Belfast Telegraph

Speculation that Gerry Adams will replace McGuinness at Stormont played down

By Cormac McQuinn

Sinn Fein has moved to quash speculation that Gerry Adams will replace Martin McGuinness as Deputy First Minister following his shock resignation on Monday.

It comes as David Cullinane, a Sinn Fein TD, tipped a series of MLAs as potential successors if Mr McGuinness decides not to contest the election that now seems certain to take place.

Mr McGuinness resigned over the 'cash for ash' controversy that broke late last year.

He denied his resignation was linked to his poor health, but has yet to confirm that he will contest the election.

Speculation that Mr Adams would replace him in the Assembly had been fuelled by Sinn Fein deputy leader Mary Lou McDonald failing to rule that prospect out earlier this week.

However, a party spokesman said that Mr Adams will not be seeking to return to Belfast politics to oversee the party in the Assembly should Mr McGuinness decide not to run in the election.

Mr McGuinness took part in talks with Foreign Affairs Minister Charlie Flanagan and Secretary of State James Brokenshire last night.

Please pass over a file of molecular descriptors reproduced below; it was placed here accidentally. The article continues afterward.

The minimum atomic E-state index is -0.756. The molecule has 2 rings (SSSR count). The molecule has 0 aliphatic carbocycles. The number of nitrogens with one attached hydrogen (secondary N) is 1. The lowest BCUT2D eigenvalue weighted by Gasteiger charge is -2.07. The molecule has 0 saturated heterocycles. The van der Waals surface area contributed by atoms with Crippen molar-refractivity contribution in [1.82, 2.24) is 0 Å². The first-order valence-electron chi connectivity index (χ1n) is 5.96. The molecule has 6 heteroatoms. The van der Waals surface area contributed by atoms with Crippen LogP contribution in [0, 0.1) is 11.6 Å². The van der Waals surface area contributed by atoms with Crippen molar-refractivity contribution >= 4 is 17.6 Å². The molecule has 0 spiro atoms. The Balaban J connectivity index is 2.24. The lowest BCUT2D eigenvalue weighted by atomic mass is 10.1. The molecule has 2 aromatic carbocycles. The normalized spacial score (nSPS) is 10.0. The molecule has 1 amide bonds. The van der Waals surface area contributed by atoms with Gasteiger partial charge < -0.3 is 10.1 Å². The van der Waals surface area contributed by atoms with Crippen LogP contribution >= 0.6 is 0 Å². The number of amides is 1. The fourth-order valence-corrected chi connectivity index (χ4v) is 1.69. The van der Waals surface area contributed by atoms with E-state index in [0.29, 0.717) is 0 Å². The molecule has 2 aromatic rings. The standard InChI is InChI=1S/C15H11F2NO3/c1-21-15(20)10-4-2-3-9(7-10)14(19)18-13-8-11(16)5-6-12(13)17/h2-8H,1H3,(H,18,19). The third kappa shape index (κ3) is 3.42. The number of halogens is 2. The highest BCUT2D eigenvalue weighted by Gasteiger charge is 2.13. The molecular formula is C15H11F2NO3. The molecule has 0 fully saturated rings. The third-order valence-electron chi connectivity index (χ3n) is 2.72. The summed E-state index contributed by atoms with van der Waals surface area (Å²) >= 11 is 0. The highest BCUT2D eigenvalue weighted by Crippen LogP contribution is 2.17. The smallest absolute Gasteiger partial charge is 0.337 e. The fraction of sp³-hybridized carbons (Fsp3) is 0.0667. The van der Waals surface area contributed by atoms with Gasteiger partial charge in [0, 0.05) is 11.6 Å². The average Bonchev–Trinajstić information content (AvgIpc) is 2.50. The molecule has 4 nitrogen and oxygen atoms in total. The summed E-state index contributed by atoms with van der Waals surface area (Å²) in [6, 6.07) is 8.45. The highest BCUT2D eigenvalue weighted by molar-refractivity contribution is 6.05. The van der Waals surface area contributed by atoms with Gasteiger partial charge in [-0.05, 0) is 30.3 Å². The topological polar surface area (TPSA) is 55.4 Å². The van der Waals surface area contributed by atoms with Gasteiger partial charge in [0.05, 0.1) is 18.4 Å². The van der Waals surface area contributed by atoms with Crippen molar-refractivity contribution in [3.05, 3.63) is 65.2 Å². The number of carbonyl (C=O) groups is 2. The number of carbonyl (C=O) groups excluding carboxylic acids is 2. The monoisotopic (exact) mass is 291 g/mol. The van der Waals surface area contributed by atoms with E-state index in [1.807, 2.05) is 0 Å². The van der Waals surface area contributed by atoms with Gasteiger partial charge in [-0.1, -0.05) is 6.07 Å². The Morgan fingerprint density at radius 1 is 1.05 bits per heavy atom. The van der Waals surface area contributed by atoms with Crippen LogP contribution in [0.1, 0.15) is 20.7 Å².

Speaking at Leinster House, Mr Cullinane insisted that there were "no vacancies" in the party leadership team at the moment, but said: "We have a range of talent north or south and people with ability that can step up into these positions if needs be." He listed senior Assembly Members who may be in the frame to replace Mr McGuinness should he decide not to contest the election.

Mr Cullinane said Mr McGuinness's health was "obviously a concern" for Sinn Fein but that it would be "unfair" to speculate on it.

"He's getting treatment for his illness at the moment," he added.

"We just want to wish him well."

He was asked if Sinn Fein had politicians in Northern Ireland that could fill Mr McGuinness's shoes.

Mr Culliane said: "Conor Murphy, for example, is being mentioned.

"We have Michelle O'Neill, Gerry Kelly, there's a whole range of people. We have Mairtin O Muilleoir, the Finance Minister."

Mr Murphy, and Ms O'Neill, the Health Minister, accompanied Mr McGuinness to his meeting with Mr Flanagan and Mr Brokenshire yesterday.

Waterford TD Mr Cullinane said the party's focus was on dealing with the current crisis, which he claimed has been "engineered by the DUP".

He accused the DUP of "bad faith" over the Renewable Heat Incentive and the withdrawal of £50,000 in funding for an Irish language scheme.

Mr McGuinness's resignation came after First Minister Arlene Foster refused to step aside while the RHI scheme - which she established in 2012 as Enterprise Minister - is investigated.

It has been claimed that flaws in the scheme could lose the taxpayer in Northern Ireland almost £500m.

Mrs Foster has denied any wrongdoing.

She accused Sinn Fein of depriving Northern Ireland of a Government after Mr McGuinness's resignation.

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